Pork barrelling, poor mapping hampering better communications

Andrew Miller
By Andrew Miller
Updated April 6 2022 - 4:17am, first published April 4 2022 - 9:00pm
OVERHAUL CALL: Leading telecommunications analyst, Paul Budde Consulting chief executive Paul Budde says 'throwing money' at the network is not enough.

Pork barrelling, a lack of bipartisan support and poor mapping is hampering the efficient rollout of better communications in the bush, according to a leading telecommunications analyst.

The federal budget promised $1.3 billion to support mobile coverage on regional roads and adjacent premises, targeted improvements to digital connectivity and improve natural disaster resilience.

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And $480 million will be set aside to fund NBN upgrades, with NBN Co contributing $270 million to the total cost of $750m, over the next two and a half years.

But leading telecommunications analyst, Paul Budde Consulting chief executive Paul Budde said 'throwing money' at the network was not enough.

"We need to map the blackspots better, the uncovered areas, the marginal areas of the service footprints," Mr Budde said.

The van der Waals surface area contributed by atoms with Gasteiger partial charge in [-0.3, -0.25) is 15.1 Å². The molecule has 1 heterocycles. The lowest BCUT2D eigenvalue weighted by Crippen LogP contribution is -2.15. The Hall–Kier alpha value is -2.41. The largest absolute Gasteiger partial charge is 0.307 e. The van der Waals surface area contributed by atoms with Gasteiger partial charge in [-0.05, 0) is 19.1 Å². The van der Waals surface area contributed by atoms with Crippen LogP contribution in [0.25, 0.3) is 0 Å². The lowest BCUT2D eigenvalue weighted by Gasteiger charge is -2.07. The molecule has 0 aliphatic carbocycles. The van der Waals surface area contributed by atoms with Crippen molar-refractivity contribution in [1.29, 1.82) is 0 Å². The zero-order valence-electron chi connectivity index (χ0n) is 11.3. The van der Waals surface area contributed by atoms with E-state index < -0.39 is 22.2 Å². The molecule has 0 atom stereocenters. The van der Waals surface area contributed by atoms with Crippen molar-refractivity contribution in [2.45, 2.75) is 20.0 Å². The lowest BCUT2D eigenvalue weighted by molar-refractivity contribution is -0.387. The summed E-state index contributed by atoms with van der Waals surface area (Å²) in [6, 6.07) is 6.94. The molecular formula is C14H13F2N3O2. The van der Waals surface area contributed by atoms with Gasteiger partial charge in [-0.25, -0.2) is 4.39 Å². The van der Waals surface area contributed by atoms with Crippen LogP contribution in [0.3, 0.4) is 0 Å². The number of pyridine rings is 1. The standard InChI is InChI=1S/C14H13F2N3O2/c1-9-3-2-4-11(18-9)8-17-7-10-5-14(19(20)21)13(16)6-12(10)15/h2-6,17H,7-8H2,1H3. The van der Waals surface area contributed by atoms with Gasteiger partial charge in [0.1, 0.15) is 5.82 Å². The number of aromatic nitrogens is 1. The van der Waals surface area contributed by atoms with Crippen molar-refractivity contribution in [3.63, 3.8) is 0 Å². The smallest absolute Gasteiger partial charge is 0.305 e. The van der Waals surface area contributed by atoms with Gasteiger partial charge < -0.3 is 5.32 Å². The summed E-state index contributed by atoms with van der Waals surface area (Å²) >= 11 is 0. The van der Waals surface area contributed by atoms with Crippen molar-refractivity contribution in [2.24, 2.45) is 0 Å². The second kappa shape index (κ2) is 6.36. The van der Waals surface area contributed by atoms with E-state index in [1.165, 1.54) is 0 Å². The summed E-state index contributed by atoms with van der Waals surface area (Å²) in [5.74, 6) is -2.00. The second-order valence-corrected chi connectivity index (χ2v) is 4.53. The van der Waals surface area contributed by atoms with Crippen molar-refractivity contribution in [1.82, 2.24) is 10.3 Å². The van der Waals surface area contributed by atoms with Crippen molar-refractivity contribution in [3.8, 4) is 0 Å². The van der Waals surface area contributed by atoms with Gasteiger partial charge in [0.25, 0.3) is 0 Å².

"Once we have such a map, we can link this to the usage patterns in these areas and as a result, much better-targeted upgrades can be provided there where they are needed.

"I am always worried with election handouts that those strategic issues are left behind and that we thus move on to the next crisis."

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Mr Budde said the new internet funding would mean expanding the fixed wireless footprint coverage by up to 50 per cent, allowing 120,000 additional premises to switch from Sky Muster and higher speed services to the fixed wireless network.

He said as more people switched over to fixed wireless, capacity on the satellite service would be freed up, resulting in higher amounts of data for Sky Muster users.